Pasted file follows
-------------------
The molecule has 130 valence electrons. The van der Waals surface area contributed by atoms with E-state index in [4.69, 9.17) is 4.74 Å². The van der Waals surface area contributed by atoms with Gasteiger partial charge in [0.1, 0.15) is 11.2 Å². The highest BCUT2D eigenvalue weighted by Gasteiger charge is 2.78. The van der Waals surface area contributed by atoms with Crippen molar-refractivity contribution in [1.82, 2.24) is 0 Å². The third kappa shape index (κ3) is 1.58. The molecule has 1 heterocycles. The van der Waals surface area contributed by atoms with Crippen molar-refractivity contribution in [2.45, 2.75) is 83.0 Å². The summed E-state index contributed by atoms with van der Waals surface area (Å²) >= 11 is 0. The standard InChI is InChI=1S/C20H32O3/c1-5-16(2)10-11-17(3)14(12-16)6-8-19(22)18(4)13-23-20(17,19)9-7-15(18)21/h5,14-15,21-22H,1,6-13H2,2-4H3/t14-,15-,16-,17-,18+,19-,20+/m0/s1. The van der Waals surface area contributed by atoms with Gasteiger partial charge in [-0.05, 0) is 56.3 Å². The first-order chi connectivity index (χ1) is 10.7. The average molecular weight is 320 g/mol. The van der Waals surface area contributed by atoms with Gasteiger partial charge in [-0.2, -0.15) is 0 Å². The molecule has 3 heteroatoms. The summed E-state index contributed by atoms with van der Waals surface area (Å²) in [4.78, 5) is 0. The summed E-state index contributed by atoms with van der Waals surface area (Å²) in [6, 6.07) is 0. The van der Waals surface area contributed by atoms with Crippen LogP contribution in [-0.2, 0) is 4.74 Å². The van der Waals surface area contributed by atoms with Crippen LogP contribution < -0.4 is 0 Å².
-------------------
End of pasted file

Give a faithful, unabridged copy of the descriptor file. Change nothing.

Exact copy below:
The molecule has 130 valence electrons. The van der Waals surface area contributed by atoms with E-state index in [4.69, 9.17) is 4.74 Å². The van der Waals surface area contributed by atoms with Gasteiger partial charge in [0.1, 0.15) is 11.2 Å². The highest BCUT2D eigenvalue weighted by Gasteiger charge is 2.78. The van der Waals surface area contributed by atoms with Crippen molar-refractivity contribution in [1.82, 2.24) is 0 Å². The third kappa shape index (κ3) is 1.58. The molecule has 1 heterocycles. The van der Waals surface area contributed by atoms with Crippen molar-refractivity contribution in [2.45, 2.75) is 83.0 Å². The summed E-state index contributed by atoms with van der Waals surface area (Å²) >= 11 is 0. The standard InChI is InChI=1S/C20H32O3/c1-5-16(2)10-11-17(3)14(12-16)6-8-19(22)18(4)13-23-20(17,19)9-7-15(18)21/h5,14-15,21-22H,1,6-13H2,2-4H3/t14-,15-,16-,17-,18+,19-,20+/m0/s1. The van der Waals surface area contributed by atoms with Gasteiger partial charge in [-0.05, 0) is 56.3 Å². The first-order chi connectivity index (χ1) is 10.7. The average molecular weight is 320 g/mol. The van der Waals surface area contributed by atoms with Gasteiger partial charge in [-0.2, -0.15) is 0 Å². The molecule has 3 heteroatoms. The summed E-state index contributed by atoms with van der Waals surface area (Å²) in [4.78, 5) is 0. The summed E-state index contributed by atoms with van der Waals surface area (Å²) in [6, 6.07) is 0. The van der Waals surface area contributed by atoms with Crippen LogP contribution in [-0.2, 0) is 4.74 Å². The van der Waals surface area contributed by atoms with Crippen LogP contribution < -0.4 is 0 Å².